The Scramble for Land

Taken from Alva Pioneer Souvenir Edition, dated January 1904. it was written in regard of the Land Run of Oklahoma Territory, September 16, 1893.

There are peculiar conditions, which make it likely that the coming boom in farm lands will be the liveliest in the history of the West, and prices will no doubt, be pushed up to a higher price than the most sanguine now expect.

The enormous landless population of the Eastern and Middle Western states are all at once waking up to the fact that they now have their last opportunity to own a farm and a home of their own. Farther east prices are so high that a poor man, in the course of a life time, could scarcely hope to make enough to pay for a farm from crops raised on it. This class of people must either be content to remain tenants all their life, paying out all they make to support a wealthy landholder, or they must go west and pick up some cheap land to make a farm out of. The more ambitious and enterprising are already doing this. The movement is increasing in proportions, and we expect soon to see a wild scramble for land, which will be surprising.

Oklahoma affords the only opportunity yet remaining in the United States, where the settlers can pick up good farming lands at low prices. When the cheap lands of Oklahoma are gone, the homeseeker will be confronted with the choice of moving to the health destroying climate of the extreme South, braving the Arctic winters of the Canadian Northwest.

Oklahoma is bounded on the north by Kansas, on the south and west by Texas, and on the south and east by the Indian Territory, occupying a position midway between the extremes of heat and cold, wet and dry. Woods county is the favored section of Oklahoma, and has 46,302 inhabitants, the largest population of any county in Oklahoma; and it is located in the center of what is known as the Cherokee Outlet. Alva, the county seat of Woods county, is located fourteen miles south of the Kansas state line.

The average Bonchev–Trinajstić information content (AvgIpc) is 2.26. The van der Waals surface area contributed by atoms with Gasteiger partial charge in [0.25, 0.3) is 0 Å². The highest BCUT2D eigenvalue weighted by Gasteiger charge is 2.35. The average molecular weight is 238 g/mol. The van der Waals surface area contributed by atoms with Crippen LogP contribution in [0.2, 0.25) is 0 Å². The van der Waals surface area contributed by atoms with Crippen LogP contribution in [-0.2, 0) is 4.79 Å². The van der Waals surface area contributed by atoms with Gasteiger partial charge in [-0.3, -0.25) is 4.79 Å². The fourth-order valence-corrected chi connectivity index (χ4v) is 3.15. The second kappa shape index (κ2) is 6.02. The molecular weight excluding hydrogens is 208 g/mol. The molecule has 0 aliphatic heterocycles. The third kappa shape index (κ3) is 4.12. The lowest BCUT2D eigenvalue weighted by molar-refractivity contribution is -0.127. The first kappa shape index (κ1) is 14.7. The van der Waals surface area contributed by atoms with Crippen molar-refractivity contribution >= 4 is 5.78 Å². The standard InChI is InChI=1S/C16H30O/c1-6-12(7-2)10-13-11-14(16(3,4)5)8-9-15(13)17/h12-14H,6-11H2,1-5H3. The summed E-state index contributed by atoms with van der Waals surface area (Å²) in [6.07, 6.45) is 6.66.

This is a great wheat country. Oregon is the only state that beats Oklahoma on wheat. Our wheat made from 18 to 50 bushels per acre. Oats 40 to 103 bushels per acre. Corn from 15 to 40 bushels per acre. Alva has shipped on an average of fifteen cars of wheat a day for six weeks, an average of 250 wagon loads a day. We do not claim to be in a corn country, but can raise enough to do us. You can pay for a farm with one crop of wheat in Oklahoma.

Alva Pioneer 1904 Links
Agitator & Oklahoma Run
U. S. Land Office
Alva Tidbits of 1903
1904 - Early Recollections
1st Bridge & Frame Building
Oklahoma Broom Corn
Oklahoma Beats the World
Scott Cummins, Pilgrim Bard
Tenderfoot Girl in the West
In Oklahoma - Early 1900 poem
Woods Co. Schools - 1904
Alva Pioneer Staff
1st Newspaper
The Scramble for Land
Eagle Furniture Store & Undertaking
1904 Letter to Editor - John Culver
Summary - Annual Report 1903